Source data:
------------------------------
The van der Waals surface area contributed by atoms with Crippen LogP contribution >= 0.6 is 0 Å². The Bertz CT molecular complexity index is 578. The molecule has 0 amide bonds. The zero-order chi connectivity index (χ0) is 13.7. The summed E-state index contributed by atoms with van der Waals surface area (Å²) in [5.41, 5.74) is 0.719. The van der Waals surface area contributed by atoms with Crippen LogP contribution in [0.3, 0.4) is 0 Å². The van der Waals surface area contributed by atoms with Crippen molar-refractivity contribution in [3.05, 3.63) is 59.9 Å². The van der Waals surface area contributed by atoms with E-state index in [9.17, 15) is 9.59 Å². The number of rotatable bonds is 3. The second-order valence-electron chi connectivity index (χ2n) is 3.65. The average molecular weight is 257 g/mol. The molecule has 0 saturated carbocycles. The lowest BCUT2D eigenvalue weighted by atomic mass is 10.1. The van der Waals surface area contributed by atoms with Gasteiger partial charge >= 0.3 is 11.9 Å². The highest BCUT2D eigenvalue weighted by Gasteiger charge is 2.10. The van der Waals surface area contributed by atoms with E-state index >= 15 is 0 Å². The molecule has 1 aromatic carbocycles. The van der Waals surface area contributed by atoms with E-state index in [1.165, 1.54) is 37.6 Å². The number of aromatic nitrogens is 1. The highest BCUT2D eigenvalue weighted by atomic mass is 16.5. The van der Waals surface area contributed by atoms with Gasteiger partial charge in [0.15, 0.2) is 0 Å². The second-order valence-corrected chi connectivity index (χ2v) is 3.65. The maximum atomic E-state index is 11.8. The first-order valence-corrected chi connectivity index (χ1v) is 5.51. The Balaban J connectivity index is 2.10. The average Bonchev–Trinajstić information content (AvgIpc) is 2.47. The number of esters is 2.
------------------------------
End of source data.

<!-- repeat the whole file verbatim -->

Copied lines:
The van der Waals surface area contributed by atoms with Crippen LogP contribution >= 0.6 is 0 Å². The Bertz CT molecular complexity index is 578. The molecule has 0 amide bonds. The zero-order chi connectivity index (χ0) is 13.7. The summed E-state index contributed by atoms with van der Waals surface area (Å²) in [5.41, 5.74) is 0.719. The van der Waals surface area contributed by atoms with Crippen LogP contribution in [0.3, 0.4) is 0 Å². The van der Waals surface area contributed by atoms with Crippen molar-refractivity contribution in [3.05, 3.63) is 59.9 Å². The van der Waals surface area contributed by atoms with E-state index in [9.17, 15) is 9.59 Å². The number of rotatable bonds is 3. The second-order valence-electron chi connectivity index (χ2n) is 3.65. The average molecular weight is 257 g/mol. The molecule has 0 saturated carbocycles. The lowest BCUT2D eigenvalue weighted by atomic mass is 10.1. The van der Waals surface area contributed by atoms with Gasteiger partial charge >= 0.3 is 11.9 Å². The highest BCUT2D eigenvalue weighted by Gasteiger charge is 2.10. The van der Waals surface area contributed by atoms with E-state index >= 15 is 0 Å². The molecule has 1 aromatic carbocycles. The van der Waals surface area contributed by atoms with E-state index in [1.165, 1.54) is 37.6 Å². The number of aromatic nitrogens is 1. The highest BCUT2D eigenvalue weighted by atomic mass is 16.5. The van der Waals surface area contributed by atoms with Gasteiger partial charge in [0.15, 0.2) is 0 Å². The second-order valence-corrected chi connectivity index (χ2v) is 3.65. The maximum atomic E-state index is 11.8. The first-order valence-corrected chi connectivity index (χ1v) is 5.51. The Balaban J connectivity index is 2.10. The average Bonchev–Trinajstić information content (AvgIpc) is 2.47. The number of esters is 2.